I’ve been mulling over the topic of yoga and colonization for a long time, but it wasn’t until I called my friend Talia Young* to do a direct ask for my yoga teacher training campaign that I realized how I actually needed to write my thoughts down and share them in public. Talia raised a lot of questions about yoga’s popularity in the West and expressed her ambivalence towards ‘feeding more people into the “yoga machine”’, hence her initial hesitation with contributing to my campaign. In many ways, I had felt a similar confusion whenever yoga teachers required me to say “om” before and after our practice, when I was the only woman of color in classes, or when fellow yoga practitioners from around the world were all raving about Lululemon yoga clothes. (The last example took me back to my middle school days when I begged my mom to buy me a Bebe T-shirt because everyone at school had one. She didn’t buy me the shirt and instead told me to get one of my old t-shirts and a sharpie so that she could hand write “Bebe” on it! You go mom!)
In my year of traveling around the world, I also met many folks of color, especially South Asian folks, who refused to or weren’t interested in yoga because they felt that their bodies were colonized enough already; they didn’t need a white teacher (because let’s be honest, most yoga teachers are white) teaching them how to move their bodies using a misappropriated technique and philosophy that was originally from South Asia and Africa using mispronounced Sanskrit.
As a community artist and activist who hasn’t had a so-called “real” job** or association with any institutions for the past year, most yoga classes are unaffordable or inaccessible, and when I do find donation based classes, there are almost always too many people, making it difficult for the instructor to focus on each individual student. Fortunately, I took many yoga classes in college which were attended by my classmates and professors of various shades, shapes, sizes and ages. As a result, I left school with a daily yoga practice that I felt I could continue without going to expensive studios, and that’s mostly what I did and still do to this day. When I visited South Asia in January of 2013 (after being on the road for seven months), I was excited to practice yoga in one of the homes and birthplaces of yoga. But my first glimpse at a yoga studio in Udaipur revealed that there was only one brown body (the guru) and dozens of young, white, slim and presumably–if they could afford the ticket there–financially privileged bodies. I shouldn’t have been surprised, since I had met many people in other Western countries who had either already been to or were planning trips to India for the purpose of attending yoga retreats. It wasn’t a particularly new trend that I was just stumbling upon for the first time there in Udaipur. But my feelings of resentment were compounded a few weeks later, when a South Asian friend sent me New Delhi news article advising (wealthy) housewives which items to purchase to look fabulous for their next yoga class. Ultimately, I didn’t take a single yoga class during my entire three month stay in India.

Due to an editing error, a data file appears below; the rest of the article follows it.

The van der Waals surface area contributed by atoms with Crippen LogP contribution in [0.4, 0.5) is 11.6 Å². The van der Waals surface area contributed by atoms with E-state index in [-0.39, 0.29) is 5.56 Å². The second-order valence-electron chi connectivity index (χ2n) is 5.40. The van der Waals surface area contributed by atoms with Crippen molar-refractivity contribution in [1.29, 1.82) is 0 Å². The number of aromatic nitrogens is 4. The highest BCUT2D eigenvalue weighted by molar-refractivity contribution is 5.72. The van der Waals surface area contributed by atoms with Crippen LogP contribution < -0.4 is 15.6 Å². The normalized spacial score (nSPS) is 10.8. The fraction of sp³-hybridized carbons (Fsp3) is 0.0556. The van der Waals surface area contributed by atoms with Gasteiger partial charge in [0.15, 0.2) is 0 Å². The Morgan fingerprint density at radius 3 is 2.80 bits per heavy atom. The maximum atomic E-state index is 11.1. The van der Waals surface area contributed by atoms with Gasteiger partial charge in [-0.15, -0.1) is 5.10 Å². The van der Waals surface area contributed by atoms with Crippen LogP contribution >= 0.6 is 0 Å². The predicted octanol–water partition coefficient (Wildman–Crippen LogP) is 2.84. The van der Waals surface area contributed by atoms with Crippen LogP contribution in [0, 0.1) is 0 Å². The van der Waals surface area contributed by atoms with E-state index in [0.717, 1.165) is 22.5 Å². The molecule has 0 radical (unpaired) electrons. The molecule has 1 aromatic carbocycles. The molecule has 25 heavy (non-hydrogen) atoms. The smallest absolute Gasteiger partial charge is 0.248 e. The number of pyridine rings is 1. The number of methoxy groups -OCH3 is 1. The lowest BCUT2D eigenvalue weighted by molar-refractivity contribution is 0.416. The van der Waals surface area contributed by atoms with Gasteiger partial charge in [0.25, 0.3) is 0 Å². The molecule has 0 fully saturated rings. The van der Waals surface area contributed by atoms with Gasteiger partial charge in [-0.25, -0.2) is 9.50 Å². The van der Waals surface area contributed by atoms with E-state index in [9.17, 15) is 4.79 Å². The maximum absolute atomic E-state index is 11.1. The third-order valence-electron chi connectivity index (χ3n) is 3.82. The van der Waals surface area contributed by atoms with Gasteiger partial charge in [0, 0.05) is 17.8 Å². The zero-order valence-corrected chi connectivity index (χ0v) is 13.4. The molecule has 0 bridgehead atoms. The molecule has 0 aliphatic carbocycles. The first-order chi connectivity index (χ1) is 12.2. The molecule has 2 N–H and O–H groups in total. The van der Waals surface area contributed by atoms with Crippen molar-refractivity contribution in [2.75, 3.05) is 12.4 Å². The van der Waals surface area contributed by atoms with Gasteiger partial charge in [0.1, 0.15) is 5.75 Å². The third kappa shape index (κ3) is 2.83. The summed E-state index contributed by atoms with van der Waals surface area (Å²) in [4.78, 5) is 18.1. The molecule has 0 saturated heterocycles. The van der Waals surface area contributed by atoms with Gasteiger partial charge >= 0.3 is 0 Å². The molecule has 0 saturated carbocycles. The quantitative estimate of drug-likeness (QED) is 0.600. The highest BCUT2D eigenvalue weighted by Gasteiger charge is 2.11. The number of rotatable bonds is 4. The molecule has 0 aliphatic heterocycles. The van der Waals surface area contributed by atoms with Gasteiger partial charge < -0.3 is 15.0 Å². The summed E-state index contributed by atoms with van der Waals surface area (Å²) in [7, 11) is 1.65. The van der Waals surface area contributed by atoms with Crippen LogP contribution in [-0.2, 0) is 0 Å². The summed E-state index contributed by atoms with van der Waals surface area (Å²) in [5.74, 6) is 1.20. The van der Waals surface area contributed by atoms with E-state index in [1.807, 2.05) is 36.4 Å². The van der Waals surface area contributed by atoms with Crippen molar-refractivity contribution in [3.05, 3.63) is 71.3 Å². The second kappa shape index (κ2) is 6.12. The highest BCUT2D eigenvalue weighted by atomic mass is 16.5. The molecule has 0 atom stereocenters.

Certainly, I’m not the first person to state that yoga is in need of some serious decolonization, and there are already many incredible conversations and discussions around this issue (see below for resources and more reading material), but I hope you’ll hear out my personal perspective. I also asked a few friends of color, some of who practice yoga, to chime in to the conversation. First of all, as a vegan, I’ve seen how practices and philosophies are quickly co-opted and turned into commercial and capitalism-driven enterprises. I’ve seen how “vegan” now often means “expensive” or “white” because it’s trendy among rich and/or white audiences. This is utterly depressing to me since I save a lot of money by cooking and eating vegan foods, and know that my Japanese food history proves that prior to colonization, many indigenous POC communities subsisted on predominantly vegan diets. But today I want to talk about yoga, so refer to my post back in January about Dr. Breeze Harper’s book Sistah Vegan on thoughts I have about being a vegan woman of color if you’re interested in that discussion. Nonetheless, I bring up veganism because in my mind, yoga, veganism and meditation all go hand in hand in this process of corporatization, colonization and misappropriation/cultural appropriation.